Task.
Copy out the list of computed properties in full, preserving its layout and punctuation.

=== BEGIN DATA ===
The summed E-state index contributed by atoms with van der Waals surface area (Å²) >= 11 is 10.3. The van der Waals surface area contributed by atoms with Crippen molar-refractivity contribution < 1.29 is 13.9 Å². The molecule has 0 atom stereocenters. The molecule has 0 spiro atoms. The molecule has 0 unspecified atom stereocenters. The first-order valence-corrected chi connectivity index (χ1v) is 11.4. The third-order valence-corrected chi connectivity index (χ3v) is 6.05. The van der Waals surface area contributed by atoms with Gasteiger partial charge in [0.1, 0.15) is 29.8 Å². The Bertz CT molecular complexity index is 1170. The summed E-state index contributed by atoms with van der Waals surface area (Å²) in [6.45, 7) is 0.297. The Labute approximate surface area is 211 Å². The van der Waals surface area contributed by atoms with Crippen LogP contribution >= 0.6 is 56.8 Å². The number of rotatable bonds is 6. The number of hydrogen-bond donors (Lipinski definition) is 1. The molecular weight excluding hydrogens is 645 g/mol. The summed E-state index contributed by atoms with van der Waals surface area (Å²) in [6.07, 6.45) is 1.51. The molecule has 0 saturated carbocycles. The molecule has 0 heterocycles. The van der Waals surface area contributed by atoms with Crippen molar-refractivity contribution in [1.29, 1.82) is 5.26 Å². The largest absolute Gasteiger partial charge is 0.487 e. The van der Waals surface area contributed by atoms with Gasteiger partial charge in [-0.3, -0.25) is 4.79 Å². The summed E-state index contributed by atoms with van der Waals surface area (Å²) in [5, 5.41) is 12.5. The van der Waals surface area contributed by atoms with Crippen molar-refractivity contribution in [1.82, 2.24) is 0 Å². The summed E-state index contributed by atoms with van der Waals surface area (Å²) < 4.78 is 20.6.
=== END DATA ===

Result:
The summed E-state index contributed by atoms with van der Waals surface area (Å²) >= 11 is 10.3. The van der Waals surface area contributed by atoms with Crippen molar-refractivity contribution < 1.29 is 13.9 Å². The molecule has 0 atom stereocenters. The molecule has 0 spiro atoms. The molecule has 0 unspecified atom stereocenters. The first-order valence-corrected chi connectivity index (χ1v) is 11.4. The third-order valence-corrected chi connectivity index (χ3v) is 6.05. The van der Waals surface area contributed by atoms with Gasteiger partial charge in [0.1, 0.15) is 29.8 Å². The Bertz CT molecular complexity index is 1170. The summed E-state index contributed by atoms with van der Waals surface area (Å²) in [6.45, 7) is 0.297. The Labute approximate surface area is 211 Å². The van der Waals surface area contributed by atoms with Crippen LogP contribution >= 0.6 is 56.8 Å². The number of rotatable bonds is 6. The number of hydrogen-bond donors (Lipinski definition) is 1. The molecular weight excluding hydrogens is 645 g/mol. The summed E-state index contributed by atoms with van der Waals surface area (Å²) in [6.07, 6.45) is 1.51. The molecule has 0 saturated carbocycles. The molecule has 0 heterocycles. The van der Waals surface area contributed by atoms with Crippen molar-refractivity contribution in [1.29, 1.82) is 5.26 Å². The largest absolute Gasteiger partial charge is 0.487 e. The van der Waals surface area contributed by atoms with Gasteiger partial charge in [-0.3, -0.25) is 4.79 Å². The summed E-state index contributed by atoms with van der Waals surface area (Å²) in [5, 5.41) is 12.5. The van der Waals surface area contributed by atoms with Crippen molar-refractivity contribution in [1.82, 2.24) is 0 Å². The summed E-state index contributed by atoms with van der Waals surface area (Å²) < 4.78 is 20.6.